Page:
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Toxicol Sci. 2018 Aug 1;164(2):550-562. doi: 10.1093/toxsci/kfy110.

Cross-Site Reliability of Human Induced Pluripotent stem cell-derived Cardiomyocyte Based Safety Assays Using Microelectrode Arrays: Results from a Blinded CiPA Pilot Study.

Author information

1
Axion Biosystems Inc, Atlanta, Georgia 30309.
2
US Food and Drug Administration, Center for Drug Evaluation and Research, Silver Spring, Maryland 20993.
3
Bristol-Myers Squibb Company, Princeton, New Jersey 08543.
4
Acea Biosciences, San Diego, California 92121.
5
Cyprotex, Watertown, Massachusetts 01746.
6
Naturwissenschaftliches und Medizinisches Institut, Reutlingen, Germany.
7
Merck & Co., Inc., Safety & Exploratory Pharmacology Department, West Point, Pennsylvania.
8
Janssen, Beerse, Belgium.
9
Sanofi R&D Preclinical Safety, Paris, France.
10
Stanford University School of Medicine, Stanford Cardiovascular Institute, Stanford, California.
11
Ncardia, Leiden, The Netherlands.
12
Cellular Dynamics International a FujiFilm, Company, Madison, Wisconsin 53508.
13
Frederick National Laboratory for Cancer Research, Leidos Biomedical Research Inc, Frederick, Maryland 21702.
14
ILSI-Health and Environmental Sciences Institute, Washington, District of Columbia 20009.
15
Integrative Pharmacology (Dept ZR13), Integrated Science and Technology. AbbVie, North Chicago, Illinois 60064.

Abstract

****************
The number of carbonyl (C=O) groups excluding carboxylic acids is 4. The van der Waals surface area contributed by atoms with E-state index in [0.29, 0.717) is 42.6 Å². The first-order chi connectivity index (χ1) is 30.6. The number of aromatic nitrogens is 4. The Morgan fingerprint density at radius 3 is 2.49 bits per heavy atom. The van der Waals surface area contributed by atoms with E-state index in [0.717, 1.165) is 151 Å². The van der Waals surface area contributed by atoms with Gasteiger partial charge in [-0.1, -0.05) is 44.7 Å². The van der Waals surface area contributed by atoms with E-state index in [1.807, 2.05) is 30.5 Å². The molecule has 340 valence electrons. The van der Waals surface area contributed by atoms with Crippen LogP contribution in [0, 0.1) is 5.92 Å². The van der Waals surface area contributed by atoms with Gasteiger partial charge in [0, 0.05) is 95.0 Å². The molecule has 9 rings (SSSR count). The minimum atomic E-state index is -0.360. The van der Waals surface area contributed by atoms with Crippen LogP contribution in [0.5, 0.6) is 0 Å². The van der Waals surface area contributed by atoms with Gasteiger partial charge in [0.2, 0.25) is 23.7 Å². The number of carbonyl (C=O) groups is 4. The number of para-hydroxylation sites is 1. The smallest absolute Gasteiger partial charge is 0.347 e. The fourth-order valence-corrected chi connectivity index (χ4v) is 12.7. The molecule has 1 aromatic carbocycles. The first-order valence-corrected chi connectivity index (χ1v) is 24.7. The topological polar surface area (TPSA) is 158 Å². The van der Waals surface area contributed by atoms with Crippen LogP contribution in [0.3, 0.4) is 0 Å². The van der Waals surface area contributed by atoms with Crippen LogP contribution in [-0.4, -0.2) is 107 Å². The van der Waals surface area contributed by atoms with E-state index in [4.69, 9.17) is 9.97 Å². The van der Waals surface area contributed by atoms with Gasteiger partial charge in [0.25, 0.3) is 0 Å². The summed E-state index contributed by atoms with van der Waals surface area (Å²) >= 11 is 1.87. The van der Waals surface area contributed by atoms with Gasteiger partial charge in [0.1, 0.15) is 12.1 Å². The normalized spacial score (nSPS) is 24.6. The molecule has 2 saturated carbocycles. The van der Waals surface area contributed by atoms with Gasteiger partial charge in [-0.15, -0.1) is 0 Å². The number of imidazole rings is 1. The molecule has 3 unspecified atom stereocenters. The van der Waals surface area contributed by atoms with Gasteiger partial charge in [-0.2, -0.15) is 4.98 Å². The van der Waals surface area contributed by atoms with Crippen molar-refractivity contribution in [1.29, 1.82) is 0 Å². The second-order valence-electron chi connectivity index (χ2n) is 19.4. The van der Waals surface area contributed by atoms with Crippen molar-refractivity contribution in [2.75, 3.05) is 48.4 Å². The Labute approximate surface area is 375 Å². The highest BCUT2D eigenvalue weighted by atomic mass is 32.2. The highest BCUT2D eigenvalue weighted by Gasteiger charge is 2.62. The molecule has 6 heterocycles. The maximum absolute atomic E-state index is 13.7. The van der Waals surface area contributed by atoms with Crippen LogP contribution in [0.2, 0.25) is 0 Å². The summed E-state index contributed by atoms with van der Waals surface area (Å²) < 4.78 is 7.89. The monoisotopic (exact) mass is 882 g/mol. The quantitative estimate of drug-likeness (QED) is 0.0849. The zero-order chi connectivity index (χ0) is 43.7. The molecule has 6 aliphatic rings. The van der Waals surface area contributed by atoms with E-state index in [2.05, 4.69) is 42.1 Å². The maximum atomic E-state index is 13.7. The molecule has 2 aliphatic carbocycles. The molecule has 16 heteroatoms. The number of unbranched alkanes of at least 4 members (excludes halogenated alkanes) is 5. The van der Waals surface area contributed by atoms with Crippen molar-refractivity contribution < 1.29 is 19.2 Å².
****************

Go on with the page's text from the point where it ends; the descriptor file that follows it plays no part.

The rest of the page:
Recent in vitro cardiac safety studies demonstrate the ability of human induced pluripotent stem cell-derived cardiomyocytes (hiPSC-CMs) to detect electrophysiologic effects of drugs. However, variability contributed by unique approaches, procedures, cell lines, and reagents across laboratories makes comparisons of results difficult, leading to uncertainty about the role of hiPSC-CMs in defining proarrhythmic risk in drug discovery and regulatory submissions. A blinded pilot study was conducted to evaluate the electrophysiologic effects of 8 well-characterized drugs on 4 cardiomyocyte lines using a standardized protocol across 3 microelectrode array platforms (18 individual studies). Drugs were selected to define assay sensitivity of prominent repolarizing currents (E-4031 for IKr, JNJ303 for IKs) and depolarizing currents (nifedipine for ICaL, mexiletine for INa) as well as drugs affecting multichannel block (flecainide, moxifloxacin, quinidine, and ranolazine). Inclusion criteria for final analysis was based on demonstrated sensitivity to IKr block (20% prolongation with E-4031) and L-type calcium current block (20% shortening with nifedipine). Despite differences in baseline characteristics across cardiomyocyte lines, multiple sites, and instrument platforms, 10 of 18 studies demonstrated adequate sensitivity to IKr block with E-4031 and ICaL block with nifedipine for inclusion in the final analysis. Concentration-dependent effects on repolarization were observed with this qualified data set consistent with known ionic mechanisms of single and multichannel blocking drugs. hiPSC-CMs can detect repolarization effects elicited by single and multichannel blocking drugs after defining pharmacologic sensitivity to IKr and ICaL block, supporting further validation efforts using hiPSC-CMs for cardiac safety studies.

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